I recently purchased an Atari 800XL, complete with an Atari 1050 floppy disk drive. Here is the unboxing and the first start… shorted!
Before turning on a computer that has not been used for years, remember to follow the steps indicated in this video-article.
Tips for buying a vintage computer
Unfortunately, the power supply of the floppy disk drive, at 9V in alternating current, does not work and I will have to repair it.
During the test, the power went out! One piece of advice I can give you, when buying a vintage computer, is to do not trust recently untested computers!
Either you buy a computer from a professional, fully tested dealer-repairer, or you should assume that the computer is broken, or at least not working completely. A computer, even if it turns on, could have various problems: the communication ports, the keyboard, the joysticks. You may not hear the audio! The tape or floppy disk player may be damaged.
Before buying a computer, I suggest trying it with the seller, loading games, programs, using all the keys on the keyboard, joysticks and listening to the audio. The test must last some time: defects do not always manifest themselves immediately.
Atari 800XL vintage computer 5V power supply
Having found the floppy disk drive power supply faulty, I don't even trust the computer power supply. We open it before plugging it in. To open the plastic case, there are 4 slotted screws on the bottom cover.
It seems that the power supply has already been opened, in fact a screw is missing that fixes the transformer. I unscrew the other three screws. One of the pins holding the transformer is also broken.
Let's test the output voltage. It must be 5V direct current. We also test the power supply under load. We put a 4.7 ohm, 5 Watt resistor in parallel with the 5V output. With this resistance, the power supply should deliver just over 1A. During the test, the resistance heats up. Warning! There is high voltage! If you have no technical experience, avoid doing these tests, which are dangerous.
The voltage test with and without load can also be done from the 7-pole DIN connector, without opening the power supply. For the polarity, you can refer to the pinout of the connector, seen from the contact side.
Unfortunately, during the voltage test on the connector, I realized that, by moving the power supply, the output voltage is not always constant. Sometimes there is 5V, other times, the voltage goes down! After a check, I was able to find that the defect is caused by a partially detached solder on a pin of the transformer.
I apply some improvements to the power supply. I mount a transil on the low voltage output and a metal oxide varistor on the high voltage. These components offer protection in the event of overvoltages or transients that may occur on the power supply network.
I mount the metal oxide varistor on the high voltage. It must be mounted after the fuse, if present, or after a thin cable which acts as a fuse.
I mount the transil on the low voltage. The output is already protected by a 2.5A delayed fuse and the transil must be mounted after the fuse.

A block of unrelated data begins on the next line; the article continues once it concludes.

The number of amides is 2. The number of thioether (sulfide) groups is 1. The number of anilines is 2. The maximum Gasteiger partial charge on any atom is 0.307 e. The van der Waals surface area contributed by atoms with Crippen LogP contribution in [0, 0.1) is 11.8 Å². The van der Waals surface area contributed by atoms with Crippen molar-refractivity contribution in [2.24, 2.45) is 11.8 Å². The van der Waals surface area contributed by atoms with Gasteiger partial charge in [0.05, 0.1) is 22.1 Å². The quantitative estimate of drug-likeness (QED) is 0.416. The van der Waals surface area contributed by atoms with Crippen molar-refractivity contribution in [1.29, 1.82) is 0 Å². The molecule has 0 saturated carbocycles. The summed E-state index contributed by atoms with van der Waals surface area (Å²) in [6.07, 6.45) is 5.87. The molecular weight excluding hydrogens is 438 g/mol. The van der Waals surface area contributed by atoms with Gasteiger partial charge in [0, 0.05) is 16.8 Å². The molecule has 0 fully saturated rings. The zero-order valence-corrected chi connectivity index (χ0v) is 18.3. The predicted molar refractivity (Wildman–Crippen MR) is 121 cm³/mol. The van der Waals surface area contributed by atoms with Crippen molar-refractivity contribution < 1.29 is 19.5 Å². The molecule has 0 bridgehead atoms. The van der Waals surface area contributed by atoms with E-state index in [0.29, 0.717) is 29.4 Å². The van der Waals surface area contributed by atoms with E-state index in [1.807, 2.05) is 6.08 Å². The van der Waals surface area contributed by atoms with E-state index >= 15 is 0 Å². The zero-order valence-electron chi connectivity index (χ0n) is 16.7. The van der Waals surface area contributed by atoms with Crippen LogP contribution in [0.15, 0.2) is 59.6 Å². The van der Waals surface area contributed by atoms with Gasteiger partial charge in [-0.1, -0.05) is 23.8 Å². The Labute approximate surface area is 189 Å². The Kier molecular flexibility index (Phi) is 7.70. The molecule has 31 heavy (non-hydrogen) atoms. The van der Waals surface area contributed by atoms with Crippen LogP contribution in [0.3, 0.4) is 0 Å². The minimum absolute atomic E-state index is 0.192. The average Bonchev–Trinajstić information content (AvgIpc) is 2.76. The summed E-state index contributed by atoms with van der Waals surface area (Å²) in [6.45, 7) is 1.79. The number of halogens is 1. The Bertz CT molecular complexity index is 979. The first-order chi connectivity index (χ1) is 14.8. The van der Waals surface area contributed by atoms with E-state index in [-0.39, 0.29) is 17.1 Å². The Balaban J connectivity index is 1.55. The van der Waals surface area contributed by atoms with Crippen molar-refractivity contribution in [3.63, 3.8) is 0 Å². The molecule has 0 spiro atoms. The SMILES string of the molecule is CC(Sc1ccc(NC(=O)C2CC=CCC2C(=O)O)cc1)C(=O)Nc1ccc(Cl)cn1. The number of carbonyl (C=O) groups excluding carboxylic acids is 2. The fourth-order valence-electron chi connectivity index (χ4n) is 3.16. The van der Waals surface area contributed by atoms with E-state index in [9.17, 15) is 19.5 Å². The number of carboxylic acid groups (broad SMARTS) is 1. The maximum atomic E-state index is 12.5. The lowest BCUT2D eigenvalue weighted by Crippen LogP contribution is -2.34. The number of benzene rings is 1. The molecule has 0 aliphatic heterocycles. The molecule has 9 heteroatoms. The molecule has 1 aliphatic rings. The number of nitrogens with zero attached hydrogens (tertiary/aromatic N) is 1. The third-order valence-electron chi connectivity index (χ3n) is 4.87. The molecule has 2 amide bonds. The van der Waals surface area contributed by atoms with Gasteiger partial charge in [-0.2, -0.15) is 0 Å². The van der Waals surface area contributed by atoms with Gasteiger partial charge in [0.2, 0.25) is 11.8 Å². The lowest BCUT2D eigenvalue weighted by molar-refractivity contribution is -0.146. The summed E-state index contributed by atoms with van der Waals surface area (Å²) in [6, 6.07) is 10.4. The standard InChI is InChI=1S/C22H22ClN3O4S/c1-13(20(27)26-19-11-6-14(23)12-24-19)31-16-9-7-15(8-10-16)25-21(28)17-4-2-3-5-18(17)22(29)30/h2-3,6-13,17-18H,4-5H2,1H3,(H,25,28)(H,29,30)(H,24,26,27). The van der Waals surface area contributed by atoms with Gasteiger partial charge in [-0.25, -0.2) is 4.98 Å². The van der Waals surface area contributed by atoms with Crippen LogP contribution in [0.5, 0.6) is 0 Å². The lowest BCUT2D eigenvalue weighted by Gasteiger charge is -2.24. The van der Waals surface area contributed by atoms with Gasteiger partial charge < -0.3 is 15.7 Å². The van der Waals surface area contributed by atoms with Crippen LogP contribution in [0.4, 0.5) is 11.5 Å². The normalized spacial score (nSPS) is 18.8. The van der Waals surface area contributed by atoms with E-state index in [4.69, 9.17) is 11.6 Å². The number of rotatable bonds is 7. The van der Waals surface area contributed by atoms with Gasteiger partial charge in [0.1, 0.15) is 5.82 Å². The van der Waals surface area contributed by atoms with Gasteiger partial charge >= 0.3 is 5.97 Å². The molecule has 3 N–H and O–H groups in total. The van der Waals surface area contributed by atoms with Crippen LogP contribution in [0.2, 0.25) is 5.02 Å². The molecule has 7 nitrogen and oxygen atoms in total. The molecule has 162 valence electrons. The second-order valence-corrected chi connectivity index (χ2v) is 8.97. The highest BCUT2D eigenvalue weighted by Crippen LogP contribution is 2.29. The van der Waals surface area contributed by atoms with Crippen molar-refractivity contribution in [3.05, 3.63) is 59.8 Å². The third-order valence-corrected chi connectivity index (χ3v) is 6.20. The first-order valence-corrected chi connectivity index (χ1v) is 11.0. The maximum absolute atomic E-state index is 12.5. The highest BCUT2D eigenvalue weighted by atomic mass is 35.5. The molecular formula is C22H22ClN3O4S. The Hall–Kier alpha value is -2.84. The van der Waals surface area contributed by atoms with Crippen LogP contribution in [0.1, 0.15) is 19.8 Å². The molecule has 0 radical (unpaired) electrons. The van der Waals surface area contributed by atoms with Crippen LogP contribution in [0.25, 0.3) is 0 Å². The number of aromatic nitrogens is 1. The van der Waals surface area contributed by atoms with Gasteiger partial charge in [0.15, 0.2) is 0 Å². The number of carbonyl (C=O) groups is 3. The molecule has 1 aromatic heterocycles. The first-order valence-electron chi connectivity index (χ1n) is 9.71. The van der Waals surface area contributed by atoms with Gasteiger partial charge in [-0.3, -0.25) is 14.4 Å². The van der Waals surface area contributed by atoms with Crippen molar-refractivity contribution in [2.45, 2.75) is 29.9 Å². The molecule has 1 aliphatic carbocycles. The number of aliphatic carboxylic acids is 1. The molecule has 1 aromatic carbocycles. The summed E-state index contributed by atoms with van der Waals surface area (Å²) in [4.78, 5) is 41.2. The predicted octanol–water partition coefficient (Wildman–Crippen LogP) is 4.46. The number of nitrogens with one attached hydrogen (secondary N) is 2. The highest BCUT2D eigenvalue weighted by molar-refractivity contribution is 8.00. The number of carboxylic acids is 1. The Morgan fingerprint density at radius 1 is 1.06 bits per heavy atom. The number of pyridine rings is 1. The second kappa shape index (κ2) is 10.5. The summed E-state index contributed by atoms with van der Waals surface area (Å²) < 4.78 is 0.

Now the power supply is perfect!
Clean the loose styrofoam on the electrical cables
To improve the aesthetics of the Atari 800XL power supply, we can remove the polystyrene that has melted on the cables. Some parts come off just by pulling them. In some cases, the melted polystyrene must be scratched off gently with your fingernail.
If the power supply is disassembled, it is also possible to clean the plastic shell well, with water and a little degreaser. Obviously, no electrical parts must be wet!
Test the Atari 800XL computer
After trying and fixing the power supply, we can test the computer. I'm too curious to see if it comes on!
Behind the computer connect the power cord and composite video cable.
The 7-pin DIN power connector, with its view facing the back of the computer, has this contact arrangement.
The composite video cable is the same, with a 5-pin DIN connector, that I use with Commodore computers.
The arrangement of the contacts is the same: the following image depicts the view of the connector facing the back of the computer.
Behind the TV, connect the three RCA plugs: video (yellow) and audio (white and red).
Let's try to switch on? The computer has booted up! We don't have to leave it on for a long time. We can turn it off right away, to make sure it doesn't smell strange.
After verifying that everything is in order, we can turn the computer back on and test the keyboard. The keys work well, and it is also very nice to press them: the sensation, to the touch, is pleasant.
I test a simple Basic program. In the video, you can see the listing.
The self test of the Atari 800XL
By pressing the key OPTION when the computer is turned on, the self test. Let's test the Atari 800XL!
The first test we perform is that of memory (memory test). Both ROM and RAM are tested. The test continues until you press HELP.
Then, we can test the sound chip (audio-visual test).
Finally, we also try the keyboard (keyboard test).
Well, the tests are over and everything seems to be working fine. I plan to take the Atari 800XL computer apart to look inside and clean it properly. As soon as I repair the 9-volt power supply of the floppy disk drive, we can also load some games.
Credits: the background music of the video is Jet Set Willy by Rob Hubbard.
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